This article can assist parents with tools to use to help your teenager cope with OCD. It gives you interventions that are helpful, and interventions that are not so helpful. The main thing you should keep in mind is to be patient and seek help from a mental health professional such as a therapist or psychologist. Here is some advice to keep in mind.
- let your teenager know that they are not defective
- encourage the child to talk about what they might be anxious about
- work closely with the behavior specialist and keep the therapy going in the home
- use the pain/pleasure principle to get leverage on the child
- be patient with the child if progress is slow or uneven
It is good for your teenager to know that they aren’t defective. They just have a problem that can be helped. Being a teenager with OCD can be very hard on the self image. Since teenagers are at the peak age where they want to be accepted and fit in with their peers, having the quirks that accompany OCD can make them feel that they are not normal. It is hard for a teenager who is always touching door knobs or washing their hands to feel that they are like their peers. Help your teenager realize that OCD can simply be a disease like the flu that can be cured. It just takes longer.
OCD is a form of anxiety. The rituals might be an anxious attempt to avoid thinking about something else that is bothering them. It helps indirectly to talk to them in a non-judgmental way about their anxiety.
An hour of therapy a week in an office is not sufficient to be effective. Commit to doing the therapy program in the home. When counseling teenagers with OCD, the whole family should be involved in the helping process. One of the interventions is to have the family (including the patient) agree on a silly word that will be said whenever the child is caught doing their OCD ritual. The word could be bikini, waffles, clown, etc., which causes a pattern interruption from the tension of the ritual, and has been shown to be effective in decreasing the frequency of the obsessive ritual.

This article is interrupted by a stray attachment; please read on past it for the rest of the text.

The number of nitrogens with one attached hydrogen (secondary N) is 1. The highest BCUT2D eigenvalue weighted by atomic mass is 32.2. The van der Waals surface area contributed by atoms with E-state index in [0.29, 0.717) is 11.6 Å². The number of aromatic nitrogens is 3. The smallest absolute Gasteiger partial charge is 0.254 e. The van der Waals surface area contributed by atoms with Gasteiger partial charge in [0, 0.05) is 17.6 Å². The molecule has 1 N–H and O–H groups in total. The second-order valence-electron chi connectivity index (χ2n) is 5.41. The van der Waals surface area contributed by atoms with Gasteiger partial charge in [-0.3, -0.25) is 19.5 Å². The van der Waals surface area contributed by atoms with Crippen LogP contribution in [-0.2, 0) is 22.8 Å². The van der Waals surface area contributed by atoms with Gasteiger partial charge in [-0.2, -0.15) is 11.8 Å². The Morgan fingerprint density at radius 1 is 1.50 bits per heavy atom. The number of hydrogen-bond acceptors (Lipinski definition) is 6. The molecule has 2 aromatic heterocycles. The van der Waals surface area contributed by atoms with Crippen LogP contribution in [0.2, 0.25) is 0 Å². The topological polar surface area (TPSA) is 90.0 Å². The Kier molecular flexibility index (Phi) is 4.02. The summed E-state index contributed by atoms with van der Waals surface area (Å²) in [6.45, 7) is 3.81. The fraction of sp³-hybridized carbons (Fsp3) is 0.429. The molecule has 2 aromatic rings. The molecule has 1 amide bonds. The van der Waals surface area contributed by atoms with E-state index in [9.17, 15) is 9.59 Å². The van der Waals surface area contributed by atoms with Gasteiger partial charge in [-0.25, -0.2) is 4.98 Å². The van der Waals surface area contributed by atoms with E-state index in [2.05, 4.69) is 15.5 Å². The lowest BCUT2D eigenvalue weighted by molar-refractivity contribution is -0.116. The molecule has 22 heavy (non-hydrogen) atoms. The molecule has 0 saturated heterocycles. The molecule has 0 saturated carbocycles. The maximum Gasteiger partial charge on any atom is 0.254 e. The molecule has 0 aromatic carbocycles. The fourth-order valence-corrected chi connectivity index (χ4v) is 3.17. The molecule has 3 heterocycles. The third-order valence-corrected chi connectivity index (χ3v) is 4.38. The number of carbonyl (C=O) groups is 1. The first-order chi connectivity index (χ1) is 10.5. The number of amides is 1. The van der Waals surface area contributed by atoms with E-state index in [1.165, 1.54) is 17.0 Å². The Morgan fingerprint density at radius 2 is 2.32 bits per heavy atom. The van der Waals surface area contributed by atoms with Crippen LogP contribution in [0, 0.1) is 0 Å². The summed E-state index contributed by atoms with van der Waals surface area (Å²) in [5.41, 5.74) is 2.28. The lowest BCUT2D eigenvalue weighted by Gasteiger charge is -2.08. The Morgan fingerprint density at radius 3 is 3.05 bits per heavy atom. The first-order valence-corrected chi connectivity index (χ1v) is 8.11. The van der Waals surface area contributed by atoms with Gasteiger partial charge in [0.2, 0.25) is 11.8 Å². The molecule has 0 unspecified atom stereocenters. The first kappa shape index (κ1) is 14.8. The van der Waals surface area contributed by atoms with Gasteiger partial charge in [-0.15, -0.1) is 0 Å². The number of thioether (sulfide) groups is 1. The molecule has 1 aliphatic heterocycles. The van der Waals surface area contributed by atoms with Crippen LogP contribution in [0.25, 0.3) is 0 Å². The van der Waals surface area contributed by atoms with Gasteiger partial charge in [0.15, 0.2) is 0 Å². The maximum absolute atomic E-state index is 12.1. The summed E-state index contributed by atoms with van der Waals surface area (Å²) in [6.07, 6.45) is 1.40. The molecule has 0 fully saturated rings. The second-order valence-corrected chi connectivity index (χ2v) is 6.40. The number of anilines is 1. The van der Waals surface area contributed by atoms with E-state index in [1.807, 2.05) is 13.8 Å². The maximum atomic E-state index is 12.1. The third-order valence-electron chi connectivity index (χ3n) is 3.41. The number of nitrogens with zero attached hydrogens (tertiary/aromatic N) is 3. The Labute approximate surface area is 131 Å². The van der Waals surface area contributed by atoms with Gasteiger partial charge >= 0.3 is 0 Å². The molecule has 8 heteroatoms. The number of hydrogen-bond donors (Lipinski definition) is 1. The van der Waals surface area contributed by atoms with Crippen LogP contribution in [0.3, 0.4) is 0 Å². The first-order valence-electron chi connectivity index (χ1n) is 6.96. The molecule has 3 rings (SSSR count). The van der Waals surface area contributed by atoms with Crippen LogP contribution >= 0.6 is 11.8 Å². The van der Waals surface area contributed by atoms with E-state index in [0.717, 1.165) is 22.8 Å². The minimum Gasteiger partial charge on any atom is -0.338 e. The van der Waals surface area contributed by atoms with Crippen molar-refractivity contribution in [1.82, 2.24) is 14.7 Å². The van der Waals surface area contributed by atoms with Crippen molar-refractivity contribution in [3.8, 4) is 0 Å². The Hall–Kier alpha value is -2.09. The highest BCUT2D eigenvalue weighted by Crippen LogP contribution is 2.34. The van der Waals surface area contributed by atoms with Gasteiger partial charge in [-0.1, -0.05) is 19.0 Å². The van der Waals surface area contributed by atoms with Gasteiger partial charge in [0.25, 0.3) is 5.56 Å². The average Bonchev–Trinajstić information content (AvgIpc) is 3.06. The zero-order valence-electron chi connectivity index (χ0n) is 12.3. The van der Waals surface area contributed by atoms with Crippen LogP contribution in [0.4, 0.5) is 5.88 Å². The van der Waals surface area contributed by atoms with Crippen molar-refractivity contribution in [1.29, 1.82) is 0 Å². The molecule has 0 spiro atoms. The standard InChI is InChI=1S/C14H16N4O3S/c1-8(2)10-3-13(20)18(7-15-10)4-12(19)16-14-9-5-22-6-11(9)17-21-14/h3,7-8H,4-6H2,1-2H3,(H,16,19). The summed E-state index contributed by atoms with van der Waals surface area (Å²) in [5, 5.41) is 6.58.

Behavior does not change by words. People change what they are doing by how they associate pain and pleasure to their actions. For example, if your child says, “I get so tired of washing my hands, but I just can’t stop.” However, if he or she is still doing the ritual, they feel more pain in stopping than they do continuing. Talk to them about the pleasure they will get from stopping and the pain they must feel from continuing. A reward system works well for many teenagers. If you promise them a new game or a weekend away if they stop the ritual, this can work well.
Be patient with your child no matter how slow or fast the process is taking, since your child is trying to undo a behavior that is much stronger than a bad habit. Progress may be slow. Were you a smoker that quit? Remember how hard it was, and imagine if it were ten times harder. Sometimes the child may make progress and slip back. Be patient with him/her and encourage them to get back on track.
You may be tempted to ridicule the child for their behavior, and think that will make them see how ridiculous they look. This may work in the military, but it will only make a child with OCD resent you and do their ritual more frequently. Avoid using adjectives that describe their behavior such as peculiar, weird, stupid. Don’t ever ridicule them in public.
Never take away something that is important to them as a punishment for continuing the ritual. Save those punishments for when they misbehave. Grounding them for the weekend should never be used either.
When your teenager is making progress in overcoming OCD, give them genuine praise the same way you would for a good report card. Don’t act like it is not an accomplishment or say something like, “So what? Now you are normal.” When you give them praise, don’t make it all about you. It is okay to say, “I am proud of you,” but it is better to say, “You should be proud of yourself.”
Although you need to address the OCD and work with the therapist to help them, don’t give excessive attention to what they are doing wrong. It is more effective to focus on the solution than the problem.
Overcoming OCD can be challenging and take a long time. You need to work with the therapist, give them feedback and do your part to help your child. The investment in their treatment is as important to your child as investing in their education and showing interest in other aspects of their lives. Your teenager needs to know that you consider them important and worth their time.
Helping your teenager with OCD can be challenging. Your child needs your support and encouragement. Working with the therapist, encouraging them to improve, and being patient are the best interventions you can give a child with OCD. Overcoming OCD needs to be treated with as much care and investment as helping with homework, supporting their activities and social life, and all aspects of parenting.
More expert advice about Obsessive-Compulsive Disorder
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